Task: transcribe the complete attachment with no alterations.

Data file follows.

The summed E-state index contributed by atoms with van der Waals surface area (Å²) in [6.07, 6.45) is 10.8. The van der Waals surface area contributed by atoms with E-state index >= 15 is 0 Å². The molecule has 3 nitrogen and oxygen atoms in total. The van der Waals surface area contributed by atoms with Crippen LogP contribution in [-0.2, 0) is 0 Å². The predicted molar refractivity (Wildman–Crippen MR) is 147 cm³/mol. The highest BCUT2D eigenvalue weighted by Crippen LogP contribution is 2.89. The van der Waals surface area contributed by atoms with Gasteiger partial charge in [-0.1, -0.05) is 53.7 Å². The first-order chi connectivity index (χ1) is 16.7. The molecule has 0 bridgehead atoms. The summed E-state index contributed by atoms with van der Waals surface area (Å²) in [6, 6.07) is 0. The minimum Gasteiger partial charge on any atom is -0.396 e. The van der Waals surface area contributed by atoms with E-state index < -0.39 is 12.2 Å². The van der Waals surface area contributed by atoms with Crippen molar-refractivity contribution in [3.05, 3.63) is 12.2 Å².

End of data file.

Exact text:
The summed E-state index contributed by atoms with van der Waals surface area (Å²) in [6.07, 6.45) is 10.8. The van der Waals surface area contributed by atoms with E-state index >= 15 is 0 Å². The molecule has 3 nitrogen and oxygen atoms in total. The van der Waals surface area contributed by atoms with Crippen LogP contribution in [-0.2, 0) is 0 Å². The predicted molar refractivity (Wildman–Crippen MR) is 147 cm³/mol. The highest BCUT2D eigenvalue weighted by Crippen LogP contribution is 2.89. The van der Waals surface area contributed by atoms with Gasteiger partial charge in [-0.1, -0.05) is 53.7 Å². The first-order chi connectivity index (χ1) is 16.7. The molecule has 0 bridgehead atoms. The summed E-state index contributed by atoms with van der Waals surface area (Å²) in [6, 6.07) is 0. The minimum Gasteiger partial charge on any atom is -0.396 e. The van der Waals surface area contributed by atoms with E-state index < -0.39 is 12.2 Å². The van der Waals surface area contributed by atoms with Crippen molar-refractivity contribution in [3.05, 3.63) is 12.2 Å².